Lucca, Pisa, Via Reggio, Pietrasanta. Italy Corina Moscovich

I arrived to Lucca (from Florence) by "Vaibus" (€6). Lucca is charming, the fact that it is enclosed and protected by the historic walls makes it pretty easy to pre-plan your day tour. However, inside these magnificent 16 th century walls, there is a compact shape of streets (vias) that change their names in an inexplicable way.

 Biadina is a local bitter drink. It is traditional to drink it with a portion of pine nuts. Try!
Impossible to burn out all the calories from the delicious food you find everywhere but a good exercise is to climb up a tower: Torre Guinigui with trees on top. Cool view of Lucca and beyond.
 Lucca´s past goes back to Etruscan and Ancient Roman times, and the city retains pieces of Ancient architecture. Piazza Anfiteatro is one of them.

There is a local law which prohibits to alter shopping windows names and written or painted details from before the ´60s. Therefore, you can see the legacy from the merchants who flourished here long ago but whose skills have not been forgotten.
Composers such as Puccini, Boccherini and Catalani have been born in Lucca.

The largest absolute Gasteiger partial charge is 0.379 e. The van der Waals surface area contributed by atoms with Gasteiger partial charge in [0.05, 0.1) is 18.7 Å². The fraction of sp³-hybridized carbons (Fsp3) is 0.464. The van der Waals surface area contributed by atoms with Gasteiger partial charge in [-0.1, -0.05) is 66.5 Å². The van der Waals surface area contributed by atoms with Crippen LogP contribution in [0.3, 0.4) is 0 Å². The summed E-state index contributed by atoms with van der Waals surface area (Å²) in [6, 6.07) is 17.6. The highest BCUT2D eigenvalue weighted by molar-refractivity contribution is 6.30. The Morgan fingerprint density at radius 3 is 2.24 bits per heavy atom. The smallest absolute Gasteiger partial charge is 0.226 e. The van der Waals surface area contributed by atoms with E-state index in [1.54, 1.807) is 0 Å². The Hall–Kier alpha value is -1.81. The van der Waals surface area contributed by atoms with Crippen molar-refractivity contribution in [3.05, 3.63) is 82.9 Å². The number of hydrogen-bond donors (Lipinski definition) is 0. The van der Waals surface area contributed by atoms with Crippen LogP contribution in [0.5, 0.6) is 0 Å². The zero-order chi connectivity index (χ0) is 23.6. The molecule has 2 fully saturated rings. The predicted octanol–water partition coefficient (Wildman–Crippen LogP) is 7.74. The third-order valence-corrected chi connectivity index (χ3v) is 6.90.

Pizzeria Felice is the most famous one in Lucca. Yummy! (I agree).  
From Lucca you can visit two other cities:  Pisa and Via Reggio. As 2 + 1 is 3, I also suggest you to visit Pietrasanta. 

Pisa (don´t do crazy itinerary trips just for Pisa, just visit it if it is on the way). Besides the typical photo of the leaning tower, I include here some other images that caught my attention during my really short visit to this ancient town.
 The Arno River is the Tuscan River that flows through Firenze and then passes through Pisa before reaching the sea.
 From Pisa I took a regional train to Via Reggio (Trenitalia, €3,4).

Via Reggio (it is worth a visit)
To make the story short: I love the sea, so, below are some pictures of what I most enjoyed in my quick visit to Via Reggio. However, if you like to do shopping you have really cool stuff in every shopping window. Alongside the coast runs the promenade with boutiques, shops, cafés, discos, etc.

Villa Argentina in Via Reggio is an example of a liberty-style building. It has been re-opened to the public after a super long restoration. Originally it belonged to a wealthy Argentinian lady. The Province of Lucca, which now owns this amazing place, has decided to allocate part of it for exhibitions and cultural initiatives.

Pietrasanta (I feel lucky to have visited it)
Located within the province of Lucca, Pietrasanta (City of Artists) is a medieval town of Roman origins.
Art exhibition inside a  former church 

It is famous for its marble studios and bronze foundries and the history related to marble goes back to people like Michelangelo...

I loved this little gem. It has at least one art gallery in every street. You can also find sculptures and art work everywhere. You can even admire a Botero´s bronze sculpture (as he lived in Pietrasanta for about a year) in Piazza Matteotti.

Next: Bologna.

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